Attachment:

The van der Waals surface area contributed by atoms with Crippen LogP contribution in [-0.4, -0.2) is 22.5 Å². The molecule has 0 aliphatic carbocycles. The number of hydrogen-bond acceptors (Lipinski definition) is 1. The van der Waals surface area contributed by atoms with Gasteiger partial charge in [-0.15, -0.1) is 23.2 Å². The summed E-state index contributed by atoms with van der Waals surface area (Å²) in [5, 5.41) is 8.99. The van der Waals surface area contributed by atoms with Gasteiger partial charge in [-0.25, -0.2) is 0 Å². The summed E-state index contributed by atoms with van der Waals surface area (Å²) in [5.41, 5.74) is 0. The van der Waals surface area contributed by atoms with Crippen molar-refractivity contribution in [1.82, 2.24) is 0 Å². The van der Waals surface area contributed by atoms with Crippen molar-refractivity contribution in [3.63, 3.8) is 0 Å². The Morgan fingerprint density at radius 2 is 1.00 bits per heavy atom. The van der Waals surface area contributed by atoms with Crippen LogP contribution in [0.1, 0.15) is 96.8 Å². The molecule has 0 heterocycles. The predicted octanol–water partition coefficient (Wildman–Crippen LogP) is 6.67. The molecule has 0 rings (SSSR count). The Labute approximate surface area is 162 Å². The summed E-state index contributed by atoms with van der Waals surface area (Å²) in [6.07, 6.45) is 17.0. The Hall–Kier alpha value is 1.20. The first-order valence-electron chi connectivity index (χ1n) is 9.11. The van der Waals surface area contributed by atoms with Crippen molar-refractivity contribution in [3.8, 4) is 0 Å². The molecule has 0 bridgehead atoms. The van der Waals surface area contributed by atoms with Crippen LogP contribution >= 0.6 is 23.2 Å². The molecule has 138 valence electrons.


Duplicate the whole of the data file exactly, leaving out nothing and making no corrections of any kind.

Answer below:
The van der Waals surface area contributed by atoms with Crippen LogP contribution in [-0.4, -0.2) is 22.5 Å². The molecule has 0 aliphatic carbocycles. The number of hydrogen-bond acceptors (Lipinski definition) is 1. The van der Waals surface area contributed by atoms with Gasteiger partial charge in [-0.15, -0.1) is 23.2 Å². The summed E-state index contributed by atoms with van der Waals surface area (Å²) in [5, 5.41) is 8.99. The van der Waals surface area contributed by atoms with Gasteiger partial charge in [-0.25, -0.2) is 0 Å². The summed E-state index contributed by atoms with van der Waals surface area (Å²) in [5.41, 5.74) is 0. The van der Waals surface area contributed by atoms with Crippen molar-refractivity contribution in [1.82, 2.24) is 0 Å². The van der Waals surface area contributed by atoms with Crippen molar-refractivity contribution in [3.63, 3.8) is 0 Å². The Morgan fingerprint density at radius 2 is 1.00 bits per heavy atom. The van der Waals surface area contributed by atoms with Crippen LogP contribution in [0.1, 0.15) is 96.8 Å². The molecule has 0 heterocycles. The predicted octanol–water partition coefficient (Wildman–Crippen LogP) is 6.67. The molecule has 0 rings (SSSR count). The Labute approximate surface area is 162 Å². The summed E-state index contributed by atoms with van der Waals surface area (Å²) in [6.07, 6.45) is 17.0. The Hall–Kier alpha value is 1.20. The first-order valence-electron chi connectivity index (χ1n) is 9.11. The van der Waals surface area contributed by atoms with Crippen molar-refractivity contribution in [3.8, 4) is 0 Å². The molecule has 0 bridgehead atoms. The van der Waals surface area contributed by atoms with Crippen LogP contribution >= 0.6 is 23.2 Å². The molecule has 138 valence electrons.